The Cheshire and Merseyside Public Health Network has brought partners together to take action on public health.

Health does not happen in isolation. Nor is it something health services can simply conjure up.

Keeping people in good health requires collaboration, partnerships and an acknowledgement that promoting and protecting public health must be part of everyday life.

The public health community have known this since at least the time Dr William Duncan was appointed Britain's first medical officer of health in Liverpool in 1847.

Much more recently, the Department of Health's March document Commissioning framework for health and well-being emphasised that health providers must think outside the NHS when considering health and well-being.

The context for this is a climate in which improving health and reducing inequalities have a higher profile than at any other time in the past 30 years, and expectations for delivery are high.

Public health resources are being both enhanced and challenged: enhanced by the recognition of the public health role of a wide range of practitioners and partners; challenged by the 'relative deficit in public health capacity' noted by chief medical officer Professor Sir Liam Donaldson.in his 2005 annual report.

That means we need to make the most effective use of our collective skills, resources and connections in order to achieve a healthier society. That's why public health networks work - partnership is built into their DNA.

Taken root

Cheshire and Merseyside Public Health Network, or ChaMPs, was set up in 2003 to develop capacity and capability following the dispersal of the public health workforce into the newly created primary care trusts.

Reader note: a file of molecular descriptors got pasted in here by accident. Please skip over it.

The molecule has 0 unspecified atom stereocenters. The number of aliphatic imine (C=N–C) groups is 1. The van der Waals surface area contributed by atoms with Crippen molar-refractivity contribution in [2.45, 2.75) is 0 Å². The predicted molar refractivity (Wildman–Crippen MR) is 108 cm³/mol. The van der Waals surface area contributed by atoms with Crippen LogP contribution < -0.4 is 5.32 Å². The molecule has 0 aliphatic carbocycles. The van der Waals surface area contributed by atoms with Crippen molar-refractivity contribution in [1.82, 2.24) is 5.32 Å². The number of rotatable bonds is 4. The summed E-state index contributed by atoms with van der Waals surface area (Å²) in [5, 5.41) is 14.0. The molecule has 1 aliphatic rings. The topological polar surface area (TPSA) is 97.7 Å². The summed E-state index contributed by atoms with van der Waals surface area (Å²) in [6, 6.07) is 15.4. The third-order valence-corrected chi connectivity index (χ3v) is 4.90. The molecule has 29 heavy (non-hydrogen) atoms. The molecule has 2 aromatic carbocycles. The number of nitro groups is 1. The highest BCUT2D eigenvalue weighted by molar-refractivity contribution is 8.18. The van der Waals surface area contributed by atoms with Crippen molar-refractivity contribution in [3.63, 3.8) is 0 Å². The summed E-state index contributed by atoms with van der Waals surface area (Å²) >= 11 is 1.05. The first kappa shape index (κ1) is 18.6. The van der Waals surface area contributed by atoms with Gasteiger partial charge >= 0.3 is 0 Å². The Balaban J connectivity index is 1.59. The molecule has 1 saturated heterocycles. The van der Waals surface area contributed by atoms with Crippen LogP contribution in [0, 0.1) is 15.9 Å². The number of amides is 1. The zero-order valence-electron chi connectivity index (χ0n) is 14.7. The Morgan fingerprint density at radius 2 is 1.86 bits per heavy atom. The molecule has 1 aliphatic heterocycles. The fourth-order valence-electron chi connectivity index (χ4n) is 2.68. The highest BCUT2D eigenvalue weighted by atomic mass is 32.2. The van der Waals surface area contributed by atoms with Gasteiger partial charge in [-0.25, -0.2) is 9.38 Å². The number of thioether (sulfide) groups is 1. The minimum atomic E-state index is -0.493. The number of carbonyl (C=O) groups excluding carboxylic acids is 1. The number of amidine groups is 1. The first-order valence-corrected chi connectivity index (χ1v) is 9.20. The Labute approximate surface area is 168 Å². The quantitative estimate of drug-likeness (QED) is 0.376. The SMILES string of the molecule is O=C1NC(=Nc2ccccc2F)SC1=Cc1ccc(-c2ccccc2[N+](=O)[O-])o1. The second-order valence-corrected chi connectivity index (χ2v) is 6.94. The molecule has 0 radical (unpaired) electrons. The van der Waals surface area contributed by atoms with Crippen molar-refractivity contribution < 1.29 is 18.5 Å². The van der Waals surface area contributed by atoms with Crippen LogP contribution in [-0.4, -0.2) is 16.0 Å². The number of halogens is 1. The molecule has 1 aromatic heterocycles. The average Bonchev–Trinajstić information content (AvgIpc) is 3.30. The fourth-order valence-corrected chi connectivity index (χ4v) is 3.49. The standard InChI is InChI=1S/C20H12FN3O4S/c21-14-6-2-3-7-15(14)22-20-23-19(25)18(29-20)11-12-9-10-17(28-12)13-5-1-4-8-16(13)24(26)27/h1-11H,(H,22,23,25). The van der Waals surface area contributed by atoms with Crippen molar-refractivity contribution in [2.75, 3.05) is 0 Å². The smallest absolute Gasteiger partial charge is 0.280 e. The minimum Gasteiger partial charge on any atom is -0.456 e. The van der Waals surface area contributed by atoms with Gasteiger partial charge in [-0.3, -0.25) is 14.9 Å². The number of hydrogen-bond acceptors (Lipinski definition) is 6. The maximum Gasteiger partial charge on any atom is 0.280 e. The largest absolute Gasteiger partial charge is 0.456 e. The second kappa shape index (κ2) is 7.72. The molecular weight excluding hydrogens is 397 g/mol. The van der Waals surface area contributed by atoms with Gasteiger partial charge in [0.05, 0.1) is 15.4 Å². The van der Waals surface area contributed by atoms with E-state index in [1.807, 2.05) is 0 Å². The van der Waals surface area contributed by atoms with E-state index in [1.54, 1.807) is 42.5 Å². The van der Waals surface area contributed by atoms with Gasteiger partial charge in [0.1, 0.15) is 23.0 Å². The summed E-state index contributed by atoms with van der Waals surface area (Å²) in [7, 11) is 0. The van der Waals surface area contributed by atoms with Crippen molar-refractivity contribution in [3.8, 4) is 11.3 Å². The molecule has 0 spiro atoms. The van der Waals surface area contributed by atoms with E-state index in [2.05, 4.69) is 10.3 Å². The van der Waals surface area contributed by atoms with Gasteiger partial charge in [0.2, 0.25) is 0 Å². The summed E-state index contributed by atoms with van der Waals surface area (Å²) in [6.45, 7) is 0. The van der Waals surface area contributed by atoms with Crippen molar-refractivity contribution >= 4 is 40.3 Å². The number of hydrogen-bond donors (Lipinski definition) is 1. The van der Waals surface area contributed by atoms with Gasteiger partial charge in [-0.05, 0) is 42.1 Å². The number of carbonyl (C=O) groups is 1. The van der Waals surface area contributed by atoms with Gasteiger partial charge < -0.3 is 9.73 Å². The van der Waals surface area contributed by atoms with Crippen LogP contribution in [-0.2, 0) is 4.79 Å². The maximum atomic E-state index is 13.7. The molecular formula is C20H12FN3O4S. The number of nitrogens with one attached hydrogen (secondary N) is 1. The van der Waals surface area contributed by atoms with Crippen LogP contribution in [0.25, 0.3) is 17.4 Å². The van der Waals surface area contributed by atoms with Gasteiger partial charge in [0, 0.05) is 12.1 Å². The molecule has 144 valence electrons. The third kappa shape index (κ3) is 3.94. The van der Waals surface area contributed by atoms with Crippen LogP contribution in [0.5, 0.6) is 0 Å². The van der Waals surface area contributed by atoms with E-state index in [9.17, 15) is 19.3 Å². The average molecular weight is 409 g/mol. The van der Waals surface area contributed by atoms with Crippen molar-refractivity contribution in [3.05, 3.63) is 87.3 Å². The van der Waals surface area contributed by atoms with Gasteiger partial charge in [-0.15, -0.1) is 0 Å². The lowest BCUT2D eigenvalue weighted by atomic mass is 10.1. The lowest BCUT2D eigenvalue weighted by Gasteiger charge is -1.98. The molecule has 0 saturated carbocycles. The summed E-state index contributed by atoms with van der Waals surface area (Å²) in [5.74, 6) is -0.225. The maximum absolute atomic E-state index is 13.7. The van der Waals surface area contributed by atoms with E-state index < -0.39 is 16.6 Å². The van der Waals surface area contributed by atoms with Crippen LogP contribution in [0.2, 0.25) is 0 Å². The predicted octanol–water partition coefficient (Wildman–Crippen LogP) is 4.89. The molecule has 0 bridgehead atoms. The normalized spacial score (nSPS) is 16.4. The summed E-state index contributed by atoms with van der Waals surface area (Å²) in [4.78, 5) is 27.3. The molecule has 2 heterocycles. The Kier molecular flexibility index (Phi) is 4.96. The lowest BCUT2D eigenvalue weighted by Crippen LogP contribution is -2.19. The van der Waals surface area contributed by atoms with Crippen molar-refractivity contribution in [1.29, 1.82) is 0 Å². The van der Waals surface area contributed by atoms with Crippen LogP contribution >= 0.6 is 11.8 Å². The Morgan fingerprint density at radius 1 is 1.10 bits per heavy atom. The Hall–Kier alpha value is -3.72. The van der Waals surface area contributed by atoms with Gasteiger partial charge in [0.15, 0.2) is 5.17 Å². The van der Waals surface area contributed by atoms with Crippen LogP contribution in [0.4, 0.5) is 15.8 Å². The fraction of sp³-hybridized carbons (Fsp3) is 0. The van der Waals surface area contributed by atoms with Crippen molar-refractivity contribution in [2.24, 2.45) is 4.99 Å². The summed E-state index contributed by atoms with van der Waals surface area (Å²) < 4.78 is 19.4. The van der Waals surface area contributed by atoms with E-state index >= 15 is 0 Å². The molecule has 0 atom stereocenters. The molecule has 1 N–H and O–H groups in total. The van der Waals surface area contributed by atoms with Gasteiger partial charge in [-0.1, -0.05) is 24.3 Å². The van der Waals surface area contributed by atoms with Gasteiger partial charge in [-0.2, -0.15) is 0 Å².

Nearly four years and another reorganisation later, ChaMPs has taken root, grown and established itself as a first-class network.

Its success is in no small way thanks to the leadership of the ChaMPs directors of public health group, and a steering group that calls on the wisdom of local authorities, academics and health protection among others.

Their network strategy and business plans reflect a business approach to ChaMPs that harnesses the 'softer' strengths of a network, and delivers the 'richer' solutions that come from partnership working.

In the past year alone, the network has hosted 200 delegates at its second annual conference. ChaMPs also inspired a North West public health event for provider trusts with the Healthcare Commission and NHS North West, backed by an accompanying public health guide for acute trusts. It published numerous other guides and toolkits, including a nationally acclaimed paper Making Joint Directors of Public Health Posts Work.

The challenge ahead is to ensure the network develops to meet rising expectations. These include the involvement of the third sector, public health's role in commissioning and the use of social marketing. It is of central value and importance if PCTs are to deliver their core purpose - to improve health.

Leigh Griffin is co-chair of the ChaMPs steering group and chief executive of Sefton Primary Care Trust and Fiona Johnstone is chair of the ChaMPs directors of public health group and director of public health at Halton and St Helens PCT.